A fumble for NFL Players Assn. and SAG's Allen
If Screen Actors Guild Executive Director Doug Allen entertained any thoughts of returning to the NFL Players Assn., those were probably dampened Monday.
A federal jury in San Francisco ordered the NFL Players Assn. to pay $28.1 million in damages to retired players after determining that the union had ignored contracts covering reimbursement for use of their images in such things as video games and sports trading cards.
Allen, who was the assistant executive director of the NFL Players Assn. before joining SAG nearly two years ago, is not named in the lawsuit. But the case centers on an organization that he was intimately connected with. Allen helped launch a licensing and merchandising corporation called Players Inc. for which his wife, Pat, was formerly chief operating officer. Allen was a key witness in the trial, spending more than two days giving testimony.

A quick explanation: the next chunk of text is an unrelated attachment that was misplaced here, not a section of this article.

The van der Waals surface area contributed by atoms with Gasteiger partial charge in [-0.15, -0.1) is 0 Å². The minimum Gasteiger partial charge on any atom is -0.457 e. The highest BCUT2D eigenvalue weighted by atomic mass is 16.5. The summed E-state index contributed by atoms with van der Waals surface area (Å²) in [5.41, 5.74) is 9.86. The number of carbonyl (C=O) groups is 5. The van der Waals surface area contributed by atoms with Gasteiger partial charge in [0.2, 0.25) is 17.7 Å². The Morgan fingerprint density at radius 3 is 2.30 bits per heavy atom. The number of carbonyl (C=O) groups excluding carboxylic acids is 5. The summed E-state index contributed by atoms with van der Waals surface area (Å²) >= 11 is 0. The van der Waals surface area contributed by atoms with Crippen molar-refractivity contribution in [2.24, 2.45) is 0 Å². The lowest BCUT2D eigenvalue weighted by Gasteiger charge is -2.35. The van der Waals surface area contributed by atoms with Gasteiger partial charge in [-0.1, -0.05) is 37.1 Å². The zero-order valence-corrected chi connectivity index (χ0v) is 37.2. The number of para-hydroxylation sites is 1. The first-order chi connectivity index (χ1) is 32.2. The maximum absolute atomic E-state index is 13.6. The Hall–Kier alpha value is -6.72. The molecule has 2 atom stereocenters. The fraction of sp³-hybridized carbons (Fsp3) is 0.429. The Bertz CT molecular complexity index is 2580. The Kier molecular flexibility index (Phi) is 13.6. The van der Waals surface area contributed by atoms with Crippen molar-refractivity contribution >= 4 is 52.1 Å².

Although Players Inc. generated generated millions of dollars for the union, many retired players complained that it deprived them of royalties from video games, trading cards and other sports products.
The union's attorneys argued that retired players weren't marketable and licensees like Electronic Arts were only interested in buying the rights of active players, a claim supported by Allen's testimony. Ultimately, however, jurors didn't buy it.
The NFL Players Assn. said it would file an appeal if the trial judge upholds the verdict.
-- Richard Verrier